The District of Columbia’s sole voice in Congress said Friday she is “encouraged” by NFL Commissioner Roger Goodell’s evolving views on whether it is appropriate for Washington’s franchise, the Redskins, to have a name that many consider disparaging toward American Indians.
Delegate Eleanor Holmes Norton, a Democrat and non-voting member of the House, pointed to a recent radio interview in which Mr. Goodell said “if we are offending one person, we need to be listening and making sure that we’re doing the right things to try to address that.”
His comments came months after he defended the name in a letter to Congress in June, according to Mrs. Holmes Norton’s office.
“Roger Goodell knows that a disparaging name for a NFL team implicates the league and its good name,” Mrs. Holmes Norton said, noting the patent office has resisted trademarks that contain the name “Redskins.”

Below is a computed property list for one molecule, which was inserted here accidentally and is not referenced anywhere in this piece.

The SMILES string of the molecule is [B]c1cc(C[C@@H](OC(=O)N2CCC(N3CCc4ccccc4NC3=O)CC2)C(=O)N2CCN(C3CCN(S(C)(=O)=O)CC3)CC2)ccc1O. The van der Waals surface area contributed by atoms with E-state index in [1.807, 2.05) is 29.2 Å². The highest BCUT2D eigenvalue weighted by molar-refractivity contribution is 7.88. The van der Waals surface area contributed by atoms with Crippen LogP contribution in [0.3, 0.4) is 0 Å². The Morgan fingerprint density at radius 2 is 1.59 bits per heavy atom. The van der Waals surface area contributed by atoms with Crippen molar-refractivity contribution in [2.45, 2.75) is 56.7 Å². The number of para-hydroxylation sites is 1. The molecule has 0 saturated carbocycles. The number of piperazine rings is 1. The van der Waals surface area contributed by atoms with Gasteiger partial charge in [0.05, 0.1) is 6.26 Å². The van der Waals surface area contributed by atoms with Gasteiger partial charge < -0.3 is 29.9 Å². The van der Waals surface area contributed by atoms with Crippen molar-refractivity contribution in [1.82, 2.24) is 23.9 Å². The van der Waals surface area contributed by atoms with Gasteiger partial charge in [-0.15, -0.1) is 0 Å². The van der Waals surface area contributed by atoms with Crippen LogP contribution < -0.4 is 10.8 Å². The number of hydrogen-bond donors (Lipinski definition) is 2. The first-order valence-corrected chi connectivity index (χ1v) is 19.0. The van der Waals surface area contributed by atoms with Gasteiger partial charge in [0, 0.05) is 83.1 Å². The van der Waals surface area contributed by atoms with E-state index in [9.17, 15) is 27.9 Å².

“The legal handwriting is on the wall, and Goodell’s statement makes clear that this issue has become troublesome to the National Football League,” she said. “The team is so loved by us all in this region that it is inconceivable that a name change to eliminate an ethnic slur would diminish that admiration.”
In May, Mrs. Norton and nine other members of Congress sent a letter to Mr. Goodell, team owner Daniel Snyder and the league’s other franchises that urges the Redskins to change their name.
Mr. Snyder has resisted calls to rename the team, which raised its profile last season with the debut of star quarterback Robert Griffin III.